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Atmospheric Measurement Techniques An interactive open-access journal of the European Geosciences Union

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© Author(s) 2018. This work is distributed under
the Creative Commons Attribution 4.0 License.
Research article
30 Jan 2018
Review status
This discussion paper is a preprint. A revision of the manuscript is under review for the journal Atmospheric Measurement Techniques (AMT).
OMI total bromine monoxide (OMBRO) data product: Algorithm, retrieval and measurement comparisons
Raid M. Suleiman1, Kelly Chance1, Xiong Liu1, Gonzalo González Abad1, Thomas P. Kurosu2, Francois Hendrick3, and Nicolas Theys3 1Harvard-Smithsonian Center for Astrophysics, Cambridge, MA, USA
2Jet Propulsion Laboratory, California Institute of Technology, Pasadena, CA, USA
3Royal Belgian Institute for Space Aeronomy, Brussels, Belgium
Abstract. This paper presents the retrieval algorithm for the operational Ozone Monitoring Instrument (OMI) total bromine monoxide (BrO) data product (OMBRO) developed at the Smithsonian Astrophysical Observatory (SAO), and shows some validation with correlative measurements and retrieval results. The algorithm is based on direct nonlinear least squares fitting of radiances from the spectral range 319.0–347.5 nm. Radiances are modeled from the solar irradiance, attenuated by contributions from BrO and interfering gases, and including rotational Raman scattering, additive and multiplicative closure polynomials, correction for Nyquist undersampling, and the average fitting residual spectrum. The retrieval uses albedo- and wavelength-dependent air mass factors (AMFs), which have been pre-computed using a single mostly stratospheric BrO profile. The BrO cross sections are multiplied by the wavelength- dependent AMFs before fitting so that the vertical column densities (VCDs) are retrieved directly. The fitting uncertainties of BrO VCDs typically vary between 4 and 7 × 1012 molecules cm−2 (~ 10–20 % of the measured BrO VCDs). The retrievals agree well with GOME-2 observations at simultaneous nadir overpasses and ground-based zenith-sky measurements at 25 Harestua, Norway, with mean biases less than 0.12 ± 0.76 × 1013 molecules cm−2 (3.2 ± 16.3 %). Global distribution and seasonal variation of OMI BrO are generally consistent with previous satellite observations. The retrievals show enhancement of BrO at US Great Salt Lake. It also shows significant BrO enhancement from the eruption of the Eyjafjallajökull volcano, although the BrO retrievals can be affected under high SO2 loading conditions by the sub-optimum choice of SO2 cross sections.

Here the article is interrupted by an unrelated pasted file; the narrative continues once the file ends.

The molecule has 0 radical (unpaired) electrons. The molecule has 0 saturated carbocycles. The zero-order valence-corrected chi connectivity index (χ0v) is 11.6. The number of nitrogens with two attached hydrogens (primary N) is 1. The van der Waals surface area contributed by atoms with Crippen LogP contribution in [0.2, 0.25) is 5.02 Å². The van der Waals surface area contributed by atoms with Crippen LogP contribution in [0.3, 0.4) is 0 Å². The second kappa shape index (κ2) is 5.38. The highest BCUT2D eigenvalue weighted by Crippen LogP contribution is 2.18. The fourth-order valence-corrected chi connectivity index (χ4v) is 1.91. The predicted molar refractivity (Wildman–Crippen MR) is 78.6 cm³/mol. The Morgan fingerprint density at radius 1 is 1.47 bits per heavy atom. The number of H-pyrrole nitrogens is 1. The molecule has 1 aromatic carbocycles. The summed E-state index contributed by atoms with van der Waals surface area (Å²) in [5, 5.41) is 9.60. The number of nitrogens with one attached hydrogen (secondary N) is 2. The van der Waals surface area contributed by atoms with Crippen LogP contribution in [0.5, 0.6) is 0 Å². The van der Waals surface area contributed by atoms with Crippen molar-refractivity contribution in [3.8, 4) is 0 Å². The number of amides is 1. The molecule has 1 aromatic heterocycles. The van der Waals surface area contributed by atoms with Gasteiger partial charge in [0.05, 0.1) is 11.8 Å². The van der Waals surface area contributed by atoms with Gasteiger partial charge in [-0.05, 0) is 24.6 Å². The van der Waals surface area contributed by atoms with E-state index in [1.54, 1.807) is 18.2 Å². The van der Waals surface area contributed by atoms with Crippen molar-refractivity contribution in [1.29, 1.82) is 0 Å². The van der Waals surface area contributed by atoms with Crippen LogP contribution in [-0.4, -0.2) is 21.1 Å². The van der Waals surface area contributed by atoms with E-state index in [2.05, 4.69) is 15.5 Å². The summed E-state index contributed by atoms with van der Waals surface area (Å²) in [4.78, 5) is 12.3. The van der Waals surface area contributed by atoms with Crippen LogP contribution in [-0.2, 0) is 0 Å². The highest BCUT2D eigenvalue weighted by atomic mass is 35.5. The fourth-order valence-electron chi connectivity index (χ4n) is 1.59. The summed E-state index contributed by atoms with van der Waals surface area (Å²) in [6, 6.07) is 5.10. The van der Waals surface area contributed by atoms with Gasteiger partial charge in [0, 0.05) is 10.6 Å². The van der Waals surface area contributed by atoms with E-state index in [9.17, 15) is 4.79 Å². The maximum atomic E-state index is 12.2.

Citation: Suleiman, R. M., Chance, K., Liu, X., González Abad, G., Kurosu, T. P., Hendrick, F., and Theys, N.: OMI total bromine monoxide (OMBRO) data product: Algorithm, retrieval and measurement comparisons, Atmos. Meas. Tech. Discuss.,, in review, 2018.
Raid M. Suleiman et al.
Raid M. Suleiman et al.
Raid M. Suleiman et al.


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